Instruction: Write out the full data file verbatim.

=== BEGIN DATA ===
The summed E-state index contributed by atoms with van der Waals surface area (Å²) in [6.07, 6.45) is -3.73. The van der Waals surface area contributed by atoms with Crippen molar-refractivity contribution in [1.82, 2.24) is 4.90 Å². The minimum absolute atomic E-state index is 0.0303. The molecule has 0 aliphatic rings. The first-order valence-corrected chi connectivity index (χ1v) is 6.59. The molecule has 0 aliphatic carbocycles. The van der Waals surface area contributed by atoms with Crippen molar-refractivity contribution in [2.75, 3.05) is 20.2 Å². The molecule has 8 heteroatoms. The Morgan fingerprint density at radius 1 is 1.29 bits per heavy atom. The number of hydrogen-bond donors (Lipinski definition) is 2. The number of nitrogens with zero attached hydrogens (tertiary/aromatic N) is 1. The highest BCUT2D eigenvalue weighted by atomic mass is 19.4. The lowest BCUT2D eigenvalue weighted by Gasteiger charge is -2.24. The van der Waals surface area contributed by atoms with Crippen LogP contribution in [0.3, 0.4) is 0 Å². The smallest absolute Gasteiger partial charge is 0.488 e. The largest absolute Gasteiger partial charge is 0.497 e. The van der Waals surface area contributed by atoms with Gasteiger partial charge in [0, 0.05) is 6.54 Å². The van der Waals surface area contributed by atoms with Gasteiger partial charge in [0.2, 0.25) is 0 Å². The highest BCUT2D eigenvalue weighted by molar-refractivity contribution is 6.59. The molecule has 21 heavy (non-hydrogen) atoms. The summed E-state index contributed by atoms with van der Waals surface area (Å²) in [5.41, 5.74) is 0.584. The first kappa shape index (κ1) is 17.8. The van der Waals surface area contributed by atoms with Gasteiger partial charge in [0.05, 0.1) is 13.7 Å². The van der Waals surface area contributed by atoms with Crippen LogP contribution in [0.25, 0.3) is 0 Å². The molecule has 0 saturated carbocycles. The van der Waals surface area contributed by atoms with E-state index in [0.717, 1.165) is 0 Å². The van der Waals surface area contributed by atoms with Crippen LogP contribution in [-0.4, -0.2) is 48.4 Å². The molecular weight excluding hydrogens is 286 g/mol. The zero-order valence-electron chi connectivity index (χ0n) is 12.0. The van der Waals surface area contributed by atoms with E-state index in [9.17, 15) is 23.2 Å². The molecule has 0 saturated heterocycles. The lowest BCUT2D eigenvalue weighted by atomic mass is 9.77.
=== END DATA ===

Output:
The summed E-state index contributed by atoms with van der Waals surface area (Å²) in [6.07, 6.45) is -3.73. The van der Waals surface area contributed by atoms with Crippen molar-refractivity contribution in [1.82, 2.24) is 4.90 Å². The minimum absolute atomic E-state index is 0.0303. The molecule has 0 aliphatic rings. The first-order valence-corrected chi connectivity index (χ1v) is 6.59. The molecule has 0 aliphatic carbocycles. The van der Waals surface area contributed by atoms with Crippen molar-refractivity contribution in [2.75, 3.05) is 20.2 Å². The molecule has 8 heteroatoms. The Morgan fingerprint density at radius 1 is 1.29 bits per heavy atom. The number of hydrogen-bond donors (Lipinski definition) is 2. The number of nitrogens with zero attached hydrogens (tertiary/aromatic N) is 1. The highest BCUT2D eigenvalue weighted by atomic mass is 19.4. The lowest BCUT2D eigenvalue weighted by Gasteiger charge is -2.24. The van der Waals surface area contributed by atoms with Crippen LogP contribution in [0.3, 0.4) is 0 Å². The smallest absolute Gasteiger partial charge is 0.488 e. The largest absolute Gasteiger partial charge is 0.497 e. The van der Waals surface area contributed by atoms with Gasteiger partial charge in [0, 0.05) is 6.54 Å². The van der Waals surface area contributed by atoms with Gasteiger partial charge in [0.2, 0.25) is 0 Å². The highest BCUT2D eigenvalue weighted by molar-refractivity contribution is 6.59. The molecule has 21 heavy (non-hydrogen) atoms. The summed E-state index contributed by atoms with van der Waals surface area (Å²) in [5.41, 5.74) is 0.584. The first kappa shape index (κ1) is 17.8. The van der Waals surface area contributed by atoms with Gasteiger partial charge in [0.05, 0.1) is 13.7 Å². The van der Waals surface area contributed by atoms with Crippen LogP contribution in [0.25, 0.3) is 0 Å². The molecule has 0 saturated carbocycles. The van der Waals surface area contributed by atoms with E-state index in [0.717, 1.165) is 0 Å². The van der Waals surface area contributed by atoms with Crippen LogP contribution in [-0.4, -0.2) is 48.4 Å². The molecular weight excluding hydrogens is 286 g/mol. The zero-order valence-electron chi connectivity index (χ0n) is 12.0. The van der Waals surface area contributed by atoms with E-state index in [9.17, 15) is 23.2 Å². The molecule has 0 saturated heterocycles. The lowest BCUT2D eigenvalue weighted by atomic mass is 9.77.